Acid Soil Tolerant Acid soil tolerant plants are generally well suited for Martha’s Vineyard. As a result of the Island’s geological formation, the predominant morainal soils are sandy and acidic. Acid soils support a rich diversity of plant life but can be detrimental, in some instances, to plants that have originated in alkaline soils. Acid soils often lack the important plant nutrients calcium and magnesium; amending the soil with organic limestone can help provide necessary nutrients.

Bark Trees and shrubs may exhibit attractive bark characteristics that add to their appeal, such as colored, peeling, or fissured bark.

Botanical Plant Name The scientific name (genus and species) that is used universally to refer to a plant. For New England native species we used the New England Wild Flower Society’s Flora Novae Angliae: A Manual for the Identification of Native and Naturalized Higher Vascular Plants of New England by Arthur Haines. For other plants we used The Plant List (www.theplantlist.org/about/).

Broadleaf Evergreen A plant with leaves that persist year-round. Rhododendrons and southern magnolias (Magnolia grandiflora) are examples.

Common Plant Name The local reference name for a plant. A Martha’s Vineyard example is beetlebung for Nyssa sylvatica, whereas other cultural regions refer to this tree as black gum or tupelo.

Cultivars Available Nurseries may offer cultivars (cultivated varieties) that differ in shape, color, size or general performance from species included in this list. Consult Manual of Woody Landscape Plants by Michael Dirr for a thorough description of cultivars.

Cultivated at Polly Hill Arboretum These plants are growing at Polly Hill Arboretum and can be used as examples for how they perform on Martha’s Vineyard.

Deciduous A tree or shrub that loses its leaves annually.

Deer Resistant Deer generally will not choose these plants as a preferred source of food; however, no plant is completely immune to deer browse.

Drought Tolerant The ability to tolerate low soil moisture levels. An important clarification: all newly planted plants or seeds will need supplemental water for successful growth until established.

Dry Soil These soils drain readily and do not retain moisture due to soil structure. On Martha’s Vineyard, these soils are common in the outwash plain, the general area of the south shore and interior of the island. This soil condition can be modified by soil amendments such as compost or the use of moisture-conserving organic mulch.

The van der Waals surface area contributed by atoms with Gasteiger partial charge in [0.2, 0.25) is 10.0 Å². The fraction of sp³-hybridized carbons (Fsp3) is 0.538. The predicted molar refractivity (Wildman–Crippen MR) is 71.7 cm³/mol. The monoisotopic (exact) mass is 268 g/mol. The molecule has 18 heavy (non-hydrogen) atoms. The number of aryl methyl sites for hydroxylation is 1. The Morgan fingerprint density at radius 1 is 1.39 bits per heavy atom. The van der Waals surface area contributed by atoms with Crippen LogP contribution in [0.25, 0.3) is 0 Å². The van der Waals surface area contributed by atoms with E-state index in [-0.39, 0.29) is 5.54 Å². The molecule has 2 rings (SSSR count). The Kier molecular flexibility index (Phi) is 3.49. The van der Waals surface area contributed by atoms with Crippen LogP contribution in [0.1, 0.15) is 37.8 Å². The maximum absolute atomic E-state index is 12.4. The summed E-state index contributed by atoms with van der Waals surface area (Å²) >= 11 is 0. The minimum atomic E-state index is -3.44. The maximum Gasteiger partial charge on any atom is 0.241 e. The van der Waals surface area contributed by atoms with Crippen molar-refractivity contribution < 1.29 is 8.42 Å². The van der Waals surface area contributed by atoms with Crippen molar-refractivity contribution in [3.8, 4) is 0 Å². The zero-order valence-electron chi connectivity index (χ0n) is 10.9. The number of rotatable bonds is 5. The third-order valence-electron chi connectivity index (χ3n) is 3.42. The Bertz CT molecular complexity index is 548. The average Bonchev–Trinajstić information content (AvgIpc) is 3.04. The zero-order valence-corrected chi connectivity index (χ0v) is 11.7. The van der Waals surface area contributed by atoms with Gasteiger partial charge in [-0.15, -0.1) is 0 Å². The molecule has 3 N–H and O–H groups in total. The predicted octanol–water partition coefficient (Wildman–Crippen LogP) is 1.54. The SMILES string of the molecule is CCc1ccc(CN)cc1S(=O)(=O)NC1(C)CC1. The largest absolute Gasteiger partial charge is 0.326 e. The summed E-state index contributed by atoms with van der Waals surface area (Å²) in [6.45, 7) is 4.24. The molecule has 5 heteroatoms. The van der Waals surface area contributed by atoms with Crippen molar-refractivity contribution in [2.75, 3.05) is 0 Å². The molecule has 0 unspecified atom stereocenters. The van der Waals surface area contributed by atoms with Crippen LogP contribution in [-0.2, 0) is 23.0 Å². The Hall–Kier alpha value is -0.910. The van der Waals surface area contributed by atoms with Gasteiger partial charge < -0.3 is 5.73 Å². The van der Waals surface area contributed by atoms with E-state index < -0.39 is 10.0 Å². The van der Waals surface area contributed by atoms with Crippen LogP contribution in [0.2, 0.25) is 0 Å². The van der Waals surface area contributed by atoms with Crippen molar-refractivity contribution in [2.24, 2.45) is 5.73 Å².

Dune Plant “Fronting dunes and exposed secondary dunes are habitat for plant species that can tolerate wind, wind-blown sand, and salt spray; endure interaction with waves and flooding; and often even thrive on sand inundation.” (Coastal Landscaping Plant List, Mass.gov)

Eastern North America Not native to Martha’s Vineyard, but occurs elsewhere in New England and the mid-Atlantic region.

Edible Plants that have leaves, fruit, flowers, bark or roots that are edible to humans. Specific edible part not listed. Always be certain of what plant you are consuming. To avoid potential poisoning, never consume plants without proper identification.

Erosion Control Plants that have extensive underground root systems that aid in the soil retention and prevent washout during flooding or storms.

Evergreen Commonly used interchangeably with “conifer,” evergreens have leaves known as needles that persist throughout the year.

Fall Color Plants that exhibit colorful foliage during the autumn season.

Flowers Attractive flowers that are noticeable at time of bloom.

Foliage Attractive leaves through color, variegation, shape, size or other distinctive characteristics.

Form Tree or shrub that has an attractive architectural quality: weeping, upright, or other distinctive branching habit.

Fragrant Plants that produce a noticeably pleasant fragrance.

Fruit Attractive fruit including those with unique color or shape, but also fruit that attract wildlife.

Groundcover Low-growing shrubs, perennials, ferns or grasses that densely cover the ground.

Invasive Plant “Non-native species that have spread into native or minimally managed plant systems in Massachusetts, causing economic or environmental harm by developing self-sustaining populations and becoming dominant and/or disruptive to those systems.” (Massachusetts Invasive Plant Advisory Group)

Island Appropriate Plants native to regions other than Martha’s Vineyard that perform well without excessive fertilizer and maintenance if planted in the appropriate conditions.

Island Native Has occurred naturally on Martha’s Vineyard since pre-European settlement. As site conditions permit, these may be planted throughout all Island habitats.